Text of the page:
I actually found Will’s obsession with the mystical so damn interesting. His lectures never felt boring or tedious because they informed me of so much.
“Will smiled as the boys chuckled. “And yet, there are mysteries. How does one explain the stories of people who exhibit unusual powers?”
Evie felt a tingle down her spine.
“Powers?” a boy repeated in a skeptical tone bordering on contempt.
“People who claim to be able to speak to the dead, such as psychics or spiritual mediums. People who say they have been healed by the laying on of hands. Who can see glimpses of the future or know a card before it is played. The early records of the Americas talk of Indian spirit walkers. The Puritans knew of cunning folk. And during the American Revolution, Benjamin Franklin wrote of prophetic dreams that influenced the course of the war and shaped the nation. What do you say to that?”
But when the police find a murdered girl (Ruta Badowski) branded with a cryptic symbol and Will is called to the scene, Evie realizes her gift could help catch a serial killer.
“Ruta was only nineteen years old, and what she knew most was want—a constant longing for the good life she saw all around her.”
Getting into Ruta’s head while this unspeakably horrendous act happened at the hands of John ‘Naughty John’ Hobbes, broke a piece of my heart.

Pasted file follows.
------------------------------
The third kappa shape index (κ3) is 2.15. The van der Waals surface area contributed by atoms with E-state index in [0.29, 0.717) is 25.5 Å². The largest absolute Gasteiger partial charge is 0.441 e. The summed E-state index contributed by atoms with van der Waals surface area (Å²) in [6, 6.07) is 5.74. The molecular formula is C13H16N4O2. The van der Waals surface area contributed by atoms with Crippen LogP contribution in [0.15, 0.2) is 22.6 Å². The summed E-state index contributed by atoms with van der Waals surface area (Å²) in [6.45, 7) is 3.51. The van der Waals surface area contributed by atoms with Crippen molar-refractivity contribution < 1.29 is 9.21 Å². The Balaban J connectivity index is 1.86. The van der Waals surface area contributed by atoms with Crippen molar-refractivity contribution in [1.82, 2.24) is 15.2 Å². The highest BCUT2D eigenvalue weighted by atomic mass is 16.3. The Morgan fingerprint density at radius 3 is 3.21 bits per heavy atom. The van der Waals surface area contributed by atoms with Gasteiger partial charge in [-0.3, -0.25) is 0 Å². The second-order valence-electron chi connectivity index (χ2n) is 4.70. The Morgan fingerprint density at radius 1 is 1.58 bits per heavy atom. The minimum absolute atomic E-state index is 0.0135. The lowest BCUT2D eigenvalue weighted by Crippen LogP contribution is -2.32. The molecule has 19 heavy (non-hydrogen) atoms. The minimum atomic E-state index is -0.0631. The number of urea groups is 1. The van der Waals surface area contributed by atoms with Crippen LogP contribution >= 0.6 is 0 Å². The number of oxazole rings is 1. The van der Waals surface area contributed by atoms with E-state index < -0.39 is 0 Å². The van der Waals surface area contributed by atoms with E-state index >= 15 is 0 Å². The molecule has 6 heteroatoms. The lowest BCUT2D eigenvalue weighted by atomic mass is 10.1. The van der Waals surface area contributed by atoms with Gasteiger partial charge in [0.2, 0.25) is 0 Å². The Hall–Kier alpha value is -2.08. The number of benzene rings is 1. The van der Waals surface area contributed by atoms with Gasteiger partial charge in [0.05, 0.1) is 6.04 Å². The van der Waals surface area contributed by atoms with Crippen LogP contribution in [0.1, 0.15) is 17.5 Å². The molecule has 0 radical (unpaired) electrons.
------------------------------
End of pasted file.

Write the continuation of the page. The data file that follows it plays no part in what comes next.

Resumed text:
“Naughty John, Naughty John, does his work with his apron on. Cuts your throat and takes your bones, sells ’em off for a coupla stones.”
Mr. Hobbes and his cold blue eyes gave me nightmares. And like Evie and her uncle said:
“He’s a monster,” Evie said. “Isn’t he?”
Will reached into a bowl of bridge mix. He juggled the candies in his hand without eating them. “Indeed. But that’s a what, not a why. Nothing is done without purpose, however twisted that purpose may be.”
As Evie jumps headlong into a dance with a murderer, other stories unfold in the city that never sleeps.
And we circle between the lives of a few quaint people:
A young man named Memphis is caught between two worlds.
“I just need a change of luck is all.”
“Don’t we all,” Memphis said and moved on.”
A chorus girl named Theta who’s running from her past.
“Theta.” Evie waved a finger in Theta’s general direction. “You didn’t let me tell your secrets.”
Theta wavered for a minute, but she was too drunk to say no. “Here ya go, Evil,” she said, passing over an onyx bracelet shaped like a jaguar. “My birthday is February twenty-third, and I had one of those limp sandwiches in the kitchen for dinner a million hours ago.”
Evie squeezed the bracelet and felt an overpowering sensation of sadness, and a trace of fear. She saw Theta running in the dead of night, her dress torn and her face a wreck. Theta was afraid, so very afraid.”
A student named Jericho hides a shocking secret.
“You asked me about how I came to live with your uncle Will. I didn’t answer you right away,” Jericho started. He pulled a heel of bread from his pocket and unwrapped it.